Wednesday, October 20, 2010

San Francisco: The Sights

Because I'm a crazy person, this is a very picture-heavy post, so I'm going to keep the words to a minimum. Just know that San Francisco is a beautiful city, with some of the most gorgeous parks and free, public spaces I've ever seen.

You can cross the bridge, which is about a mile and a half, but we just walked halfway out and came back.

The area around the bridge is called the Presidio, and curves along the shoreline. This was a dog beach we passed on our walk.

Close to the Presidio is the Palace of Fine Arts. It's a leftover from an expo at the turn of the century and is the only remaining building that was constructed out of permanent materials. It is breathtakingly gorgeous, and currently under repairs.

On our walk to Dynamo Donut, we traveled through the Latin part of town. I tried to convince Sean to buy a Mexican wrestling mask, but he ignored me.

Gates at the City College of San Francisco's Mission branch.

Index card portraits outside Dog-Eared Books on Valencia Street in the Mission.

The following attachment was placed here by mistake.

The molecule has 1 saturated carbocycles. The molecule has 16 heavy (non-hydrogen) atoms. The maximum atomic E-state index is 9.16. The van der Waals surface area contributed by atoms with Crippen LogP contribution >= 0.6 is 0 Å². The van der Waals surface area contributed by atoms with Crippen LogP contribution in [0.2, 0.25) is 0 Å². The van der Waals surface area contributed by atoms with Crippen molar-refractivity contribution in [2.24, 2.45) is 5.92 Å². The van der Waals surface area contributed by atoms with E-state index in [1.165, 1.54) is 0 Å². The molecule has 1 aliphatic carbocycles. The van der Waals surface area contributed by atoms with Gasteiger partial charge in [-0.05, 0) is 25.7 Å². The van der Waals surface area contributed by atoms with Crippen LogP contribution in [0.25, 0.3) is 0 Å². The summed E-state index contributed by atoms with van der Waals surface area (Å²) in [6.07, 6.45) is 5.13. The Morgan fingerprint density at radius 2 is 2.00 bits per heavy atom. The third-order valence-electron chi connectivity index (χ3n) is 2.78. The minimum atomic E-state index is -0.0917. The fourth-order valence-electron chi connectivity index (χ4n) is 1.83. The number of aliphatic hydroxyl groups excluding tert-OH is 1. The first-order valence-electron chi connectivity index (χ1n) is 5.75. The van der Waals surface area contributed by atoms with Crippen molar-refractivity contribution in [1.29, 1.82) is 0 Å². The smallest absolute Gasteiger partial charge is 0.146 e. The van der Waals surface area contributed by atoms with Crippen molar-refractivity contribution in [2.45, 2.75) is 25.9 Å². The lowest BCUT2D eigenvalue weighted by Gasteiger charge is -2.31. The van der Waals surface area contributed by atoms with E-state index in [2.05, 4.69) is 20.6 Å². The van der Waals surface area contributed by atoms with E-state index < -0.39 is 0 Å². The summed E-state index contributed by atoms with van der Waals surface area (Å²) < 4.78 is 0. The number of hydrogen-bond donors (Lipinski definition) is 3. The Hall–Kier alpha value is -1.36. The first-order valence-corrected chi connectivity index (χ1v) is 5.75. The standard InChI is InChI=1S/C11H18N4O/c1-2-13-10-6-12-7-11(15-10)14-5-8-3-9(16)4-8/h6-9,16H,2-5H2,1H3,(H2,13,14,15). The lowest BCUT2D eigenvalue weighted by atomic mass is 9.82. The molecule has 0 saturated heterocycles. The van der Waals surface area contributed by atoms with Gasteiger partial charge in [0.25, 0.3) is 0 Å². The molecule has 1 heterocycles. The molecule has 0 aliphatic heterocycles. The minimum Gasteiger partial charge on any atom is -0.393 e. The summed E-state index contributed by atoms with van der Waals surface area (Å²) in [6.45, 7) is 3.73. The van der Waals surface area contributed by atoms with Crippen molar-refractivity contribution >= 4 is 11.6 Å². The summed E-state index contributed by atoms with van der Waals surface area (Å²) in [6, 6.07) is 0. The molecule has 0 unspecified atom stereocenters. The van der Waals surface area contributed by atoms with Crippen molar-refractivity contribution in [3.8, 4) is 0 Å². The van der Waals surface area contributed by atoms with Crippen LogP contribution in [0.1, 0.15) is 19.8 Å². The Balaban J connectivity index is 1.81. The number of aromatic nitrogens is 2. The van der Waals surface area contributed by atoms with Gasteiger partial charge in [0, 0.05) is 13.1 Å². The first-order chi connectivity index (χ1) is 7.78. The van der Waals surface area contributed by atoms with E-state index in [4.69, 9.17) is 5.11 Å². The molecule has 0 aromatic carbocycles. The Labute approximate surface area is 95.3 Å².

The outside of 826 Valencia, Dave Eggers' now-national nonprofit devoted to teaching kids how to write. Each branch has a themed storefront to generate funds; this one has a pirate supply store. Next door is Paxton Gate, an amazing store that sells everything you would need to make your home look like a museum of natural history or a mad scientist's lab.

A hipsterized Seurat knock-off in the Mission.

The view from the top of Mission Dolores Park.

The rainbow flags in the Castro, called "the gayest corner in the world."

Posing with the "Full House" houses just off Alamo Square.

They're called Painted Ladies, and boy are they gorgeous.

We rode the trolley on our last full day there; they were celebrating the Giants advancement to the finals (is that right? what do i know?).

Me with the sea lions that hang out at Pier 39 on Fisherman's Wharf.

View of the bridge from a Bay cruise.

Alcatraz Island, home of the most hardened criminals of the 20th century prior to its closure in the 60s.

Awesome shot of the vintage streetcars used in the Wharf.

Coit Tower, built with funds from a rich widow who loved the city and loved its firemen.

Murals inside the tower were painted by students of Diego Rivera.

City Lights Bookstore, owned by famous literary patron Lawrence Ferlinghetti, who published Allen Ginsberg's "Howl."

Hope you enjoyed your little picture tour of San Francisco!

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